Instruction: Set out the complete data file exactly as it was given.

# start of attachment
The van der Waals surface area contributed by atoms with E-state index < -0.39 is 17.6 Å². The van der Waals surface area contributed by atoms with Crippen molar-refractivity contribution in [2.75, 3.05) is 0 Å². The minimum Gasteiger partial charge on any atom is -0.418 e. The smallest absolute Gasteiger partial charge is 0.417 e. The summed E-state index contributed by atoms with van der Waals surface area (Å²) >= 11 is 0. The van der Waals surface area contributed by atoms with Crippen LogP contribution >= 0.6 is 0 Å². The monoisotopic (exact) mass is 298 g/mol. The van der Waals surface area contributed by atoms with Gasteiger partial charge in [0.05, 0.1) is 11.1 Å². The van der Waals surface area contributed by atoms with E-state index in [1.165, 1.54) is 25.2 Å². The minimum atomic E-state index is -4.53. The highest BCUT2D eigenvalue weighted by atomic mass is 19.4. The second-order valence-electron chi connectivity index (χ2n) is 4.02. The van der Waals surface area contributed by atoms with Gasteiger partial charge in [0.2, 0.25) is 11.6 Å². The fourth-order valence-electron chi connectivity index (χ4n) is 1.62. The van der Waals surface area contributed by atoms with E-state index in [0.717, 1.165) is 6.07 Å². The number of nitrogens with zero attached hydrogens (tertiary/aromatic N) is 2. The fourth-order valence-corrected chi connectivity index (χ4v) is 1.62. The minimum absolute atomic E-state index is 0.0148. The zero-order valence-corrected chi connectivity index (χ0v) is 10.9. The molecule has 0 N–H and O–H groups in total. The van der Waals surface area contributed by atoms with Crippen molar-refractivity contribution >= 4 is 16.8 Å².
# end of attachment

The van der Waals surface area contributed by atoms with E-state index < -0.39 is 17.6 Å². The van der Waals surface area contributed by atoms with Crippen molar-refractivity contribution in [2.75, 3.05) is 0 Å². The minimum Gasteiger partial charge on any atom is -0.418 e. The smallest absolute Gasteiger partial charge is 0.417 e. The summed E-state index contributed by atoms with van der Waals surface area (Å²) >= 11 is 0. The van der Waals surface area contributed by atoms with Crippen LogP contribution >= 0.6 is 0 Å². The monoisotopic (exact) mass is 298 g/mol. The van der Waals surface area contributed by atoms with Gasteiger partial charge in [0.05, 0.1) is 11.1 Å². The van der Waals surface area contributed by atoms with E-state index in [1.165, 1.54) is 25.2 Å². The minimum atomic E-state index is -4.53. The highest BCUT2D eigenvalue weighted by atomic mass is 19.4. The second-order valence-electron chi connectivity index (χ2n) is 4.02. The van der Waals surface area contributed by atoms with Gasteiger partial charge in [0.2, 0.25) is 11.6 Å². The fourth-order valence-electron chi connectivity index (χ4n) is 1.62. The van der Waals surface area contributed by atoms with E-state index in [0.717, 1.165) is 6.07 Å². The number of nitrogens with zero attached hydrogens (tertiary/aromatic N) is 2. The fourth-order valence-corrected chi connectivity index (χ4v) is 1.62. The minimum absolute atomic E-state index is 0.0148. The zero-order valence-corrected chi connectivity index (χ0v) is 10.9. The molecule has 0 N–H and O–H groups in total. The van der Waals surface area contributed by atoms with Crippen molar-refractivity contribution >= 4 is 16.8 Å².